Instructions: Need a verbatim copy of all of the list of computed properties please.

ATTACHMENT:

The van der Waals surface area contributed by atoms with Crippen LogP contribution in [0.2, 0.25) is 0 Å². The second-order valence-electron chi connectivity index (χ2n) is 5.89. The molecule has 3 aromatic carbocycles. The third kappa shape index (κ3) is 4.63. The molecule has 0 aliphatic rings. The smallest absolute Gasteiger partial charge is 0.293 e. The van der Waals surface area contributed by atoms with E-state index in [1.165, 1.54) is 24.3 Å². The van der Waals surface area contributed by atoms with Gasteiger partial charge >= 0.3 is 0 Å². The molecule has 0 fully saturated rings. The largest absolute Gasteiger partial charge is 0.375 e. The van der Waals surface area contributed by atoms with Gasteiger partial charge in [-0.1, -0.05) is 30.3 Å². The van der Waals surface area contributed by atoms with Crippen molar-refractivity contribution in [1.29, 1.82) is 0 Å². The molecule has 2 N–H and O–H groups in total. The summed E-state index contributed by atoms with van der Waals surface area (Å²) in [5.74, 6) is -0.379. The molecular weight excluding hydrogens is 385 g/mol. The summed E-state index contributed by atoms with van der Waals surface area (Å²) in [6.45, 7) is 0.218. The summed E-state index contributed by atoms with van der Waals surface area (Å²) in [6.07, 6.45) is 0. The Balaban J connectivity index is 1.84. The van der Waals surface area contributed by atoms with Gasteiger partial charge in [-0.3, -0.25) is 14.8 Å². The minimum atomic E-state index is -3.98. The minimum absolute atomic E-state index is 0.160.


The van der Waals surface area contributed by atoms with Crippen LogP contribution in [0.2, 0.25) is 0 Å². The second-order valence-electron chi connectivity index (χ2n) is 5.89. The molecule has 3 aromatic carbocycles. The third kappa shape index (κ3) is 4.63. The molecule has 0 aliphatic rings. The smallest absolute Gasteiger partial charge is 0.293 e. The van der Waals surface area contributed by atoms with E-state index in [1.165, 1.54) is 24.3 Å². The van der Waals surface area contributed by atoms with Gasteiger partial charge >= 0.3 is 0 Å². The molecule has 0 fully saturated rings. The largest absolute Gasteiger partial charge is 0.375 e. The van der Waals surface area contributed by atoms with Gasteiger partial charge in [-0.1, -0.05) is 30.3 Å². The van der Waals surface area contributed by atoms with Crippen molar-refractivity contribution in [1.29, 1.82) is 0 Å². The molecule has 2 N–H and O–H groups in total. The summed E-state index contributed by atoms with van der Waals surface area (Å²) in [5.74, 6) is -0.379. The molecular weight excluding hydrogens is 385 g/mol. The summed E-state index contributed by atoms with van der Waals surface area (Å²) in [6.45, 7) is 0.218. The summed E-state index contributed by atoms with van der Waals surface area (Å²) in [6.07, 6.45) is 0. The Balaban J connectivity index is 1.84. The van der Waals surface area contributed by atoms with Gasteiger partial charge in [-0.3, -0.25) is 14.8 Å². The minimum atomic E-state index is -3.98. The minimum absolute atomic E-state index is 0.160.